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To provide email and satellite internet access direct to laptop sized portable terminals. Created by Inmarsat the Broadband Global Area Network (BGAN) was designed to provide telecommunication services using portable land mobile platforms. The small antennas, which are low gain and non-tracking, provide bit rates from 216 kbps to 432 kbps in downlink, and 72 kbps to 432 kbps in uplink.
The BGAN air interface was optimised for a land-portable environment with directional antennas, which means you must orient the device so it approximately points towards one of the Inmarsat satellites.
The solution is to have high power transmission in the downlink and high sensitivity satellite uplink sensitivity. This is largely achieved simply by using a large 10m diameter antenna on the satellite. The earliest satellites (e.g. Telstar) used low power, say 1 watt, into its antennas with gain of 3 dBi or so plus 30m diameter dishes on the ground. The BGAN idea simply reverses this arrangement so there is nothing too improbable about it.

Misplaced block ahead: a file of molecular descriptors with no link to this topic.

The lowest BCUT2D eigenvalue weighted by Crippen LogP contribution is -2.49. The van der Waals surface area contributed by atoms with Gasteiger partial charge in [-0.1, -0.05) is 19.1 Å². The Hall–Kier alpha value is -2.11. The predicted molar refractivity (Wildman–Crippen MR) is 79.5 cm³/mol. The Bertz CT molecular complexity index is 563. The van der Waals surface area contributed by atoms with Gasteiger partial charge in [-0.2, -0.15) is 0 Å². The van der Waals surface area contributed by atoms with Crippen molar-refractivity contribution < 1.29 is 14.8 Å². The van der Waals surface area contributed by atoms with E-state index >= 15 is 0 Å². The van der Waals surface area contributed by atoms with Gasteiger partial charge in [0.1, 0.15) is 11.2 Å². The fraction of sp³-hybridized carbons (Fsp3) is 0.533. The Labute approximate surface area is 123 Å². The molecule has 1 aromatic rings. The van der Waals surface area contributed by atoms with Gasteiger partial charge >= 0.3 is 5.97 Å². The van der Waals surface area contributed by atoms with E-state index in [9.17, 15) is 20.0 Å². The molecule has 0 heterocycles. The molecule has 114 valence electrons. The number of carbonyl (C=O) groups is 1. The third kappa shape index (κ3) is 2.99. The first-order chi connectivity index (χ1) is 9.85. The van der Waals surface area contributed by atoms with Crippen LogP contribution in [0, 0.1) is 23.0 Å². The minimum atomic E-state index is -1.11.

The feed system will need to generate some 100 spot beams, each approx 1.8 deg beam-width, thus covering all the visible surface of the earth, which looks like a circle approx 18 degrees diameter as seen from the R-BGAN satellite. With such a design it is possible to have an uplink G/T per beam of 17 dBK (10m dia, 1.6 GHz, 300K)
On the downlink, beam gain will be about 42 dBi giving a beam edge eirp of some 55 dBW when the power allocated to a beam is 40W. The power per beam will need to vary according to the traffic required. If you do the BGAN link budgets using http://www.satsig.net/linkbugt.htm you will find that uplink bit rates of 100 kbit/s and downlink bit rates of 144 kbit/s look quite feasible.
This is not 'broadband' as I understand the term in respect of cable modems, ADSL phone lines and fixed larger 1.2 to 1.8m satellite dish users, rather medium speed. Even the 144 kbit/s is shared amongst multiple terminal users.
Located at orbit longitude 65 degrees east the BGAN service is now successfully operating on Inmarsat-4 satellite where it has has coverage of Africa north of the equator, Europe, and Asia to the west of Calcutta. Coverage to the south of Africa and further to the east in Asia is expected but is not guaranteed and awaits confirmation. In some places BGAN is subject to licence restrictions.
There are three main terminal manufacturers are: NERA, Thrane & Thrane and HNS.
Extension of this BGAN coverage area has been made to the north, south and east using a satellite F2 over the Indian Ocean. A second satellite F2 is operational for North and south America and the Atlantic Ocean region. A Pacific Ocean coverage satellite F3 is due for launch in 2008.
Page started 12 October 2004,